A Lenten Feast 2
Peter was hiding under his blanket. Torch light leaked out offering the only warmth to the frozen space. David lay on his own uncomfortable mattress think the muddle through. “Transfer from the State School to Aelred Abbey.” Everybody insisted. “You’re a bright boy. Public School will give you no end of advantage. It’s a full scholarship till your A Levels.” Oxbridge gleamed in his mother’s eye, and so he went. Plenty of mates from about the village already there, filling the modest school’s ranks. It was not Eaton. Still, it was a leg up.
The full boarders were always about the village on their free time, usually travelling together. The village was used to them. It was not as if the war had not brought the entire empire and the United States tramping through for half a decade or more. David had been up to London quite a few times with his dad. Plenty to see there too. He had no memory of Peter till he joined the Year 8. It’s not my fault! David had to put his best foot forward. There was a scholarship involved. The masters made much of him. David blushed to think how easily he always soaked that rot up. Oxbridge was his due.
First thing, there was a history discussion. David hardly remembered what it was. He only remembered listening to Peter’s answer. The master murmured, “Hmm,” noncommittally. Peter made perfect sense to David, so he offered his support, virtually repeating the other boy’s answer. “Quite right Jones, you’ve nailed it down for us.” Beaming smile on the bugger’s sallow face, matching grins from his mates. David had not spoken a word to Peter yet. On his list, as it were. You could see why Peter had friends after just a day or two at Aelred Abbey. It was obvious to David, Peter was a corker.
The circulation of boys about the corridor after class brought David beside Peter in a natural way. David had learned Peter was from Manchester. That bestowed on him a certain glamour. There were hip boys like Peter in London. “Why do you have a conk like Chuck Berry?” David was trying to be hip too. He understood the mistake better now. The way Peter shrunk into himself and looked at his mates. But Peter was the Juke Box in David’s mind so he had to work that out later. David had touched a nerve. Manchester vanished in a day. Peter’s tight black curls became ordinary, like David’s flaxen ones. David secretly preferred the new look, but it shamed him that he had spoiled something for Peter.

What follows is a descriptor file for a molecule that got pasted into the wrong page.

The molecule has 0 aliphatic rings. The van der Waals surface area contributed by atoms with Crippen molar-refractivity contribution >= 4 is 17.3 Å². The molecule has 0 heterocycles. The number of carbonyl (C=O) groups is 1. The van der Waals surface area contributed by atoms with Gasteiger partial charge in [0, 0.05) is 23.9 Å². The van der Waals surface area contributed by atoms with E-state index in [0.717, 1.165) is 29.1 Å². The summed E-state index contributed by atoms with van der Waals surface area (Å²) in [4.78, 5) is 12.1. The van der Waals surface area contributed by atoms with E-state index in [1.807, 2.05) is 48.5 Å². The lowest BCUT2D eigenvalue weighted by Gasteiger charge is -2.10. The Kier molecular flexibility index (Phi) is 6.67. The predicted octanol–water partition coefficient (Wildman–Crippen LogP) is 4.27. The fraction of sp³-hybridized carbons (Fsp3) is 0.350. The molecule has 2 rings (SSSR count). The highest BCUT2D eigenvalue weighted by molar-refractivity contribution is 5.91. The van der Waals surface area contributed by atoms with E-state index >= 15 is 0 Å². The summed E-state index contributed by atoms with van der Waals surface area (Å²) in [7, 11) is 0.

Off on the wrong foot from the start. They made David Center Midfielder and moved Peter to Goalkeeper. “The Black Prince is going to hate you for that. He’s had Midfield sewn up.” A mate chortled. David remembered confusion, “Black Prince?” Peter’s behind-the-back nickname. So, it worsened. Coach might at least have kept Peter in the midfield. The two of them would have been brilliant. Instead David coped with boys who huffed and puffed about the field like pensioners. Anyone with half an eye for talent could see Peter received firsts in cross country. It mystified David. Aelred Abbey often lost. Peter always played the game, heroic saves, then some loyal mate would gripe, “You were brilliant Jones. If only Collins was not such a sieve.” It always got worse. Finally, the season ended and it might have all gotten better.
Perhaps it had. David was not sure who went to war first. It seemed a lark to lurk about with his mates, tossing stones at Peter’s windows. Other windows too, it would be bad form to single one boy out. The gauntlet was thrown down. The Black Prince took it up. Soon they were the best of enemies. David did not think he could be prouder than the first day they shared a caning. But of course, Peter hated him for it all, and hadn’t he just earned that hate in full? Snarky comments, the battle of the staves gone horribly wrong, school suspension. Peter shifted under the blanket and David sighed. He had only tried to get along at the start. Peter set the full borders against him and that hurt.
A walk through a cold drizzle did not completely rouse David the next morning. Peter had jostled his shoulder insistently, refusing to leave the side of his bed until David threw his covers off. Following the other boy’s steps to the kitchen door, David thought it unfair Morley started them off so early. He was accustomed to luxuriating in his bed till mother called him down for a hot breakfast. He blinked at Peter when his companion paused, checking on his progress. David ran a few steps to catch up, bumping Peter’s shoulder when he stopped. They went on together, rubbers squelching mud and grinding gravel. An unfamiliar shower while their school mates slumbered on, Milky tea and an extra helping of eggs brought him back to life, or maybe it had been Peter waiting for him along the path.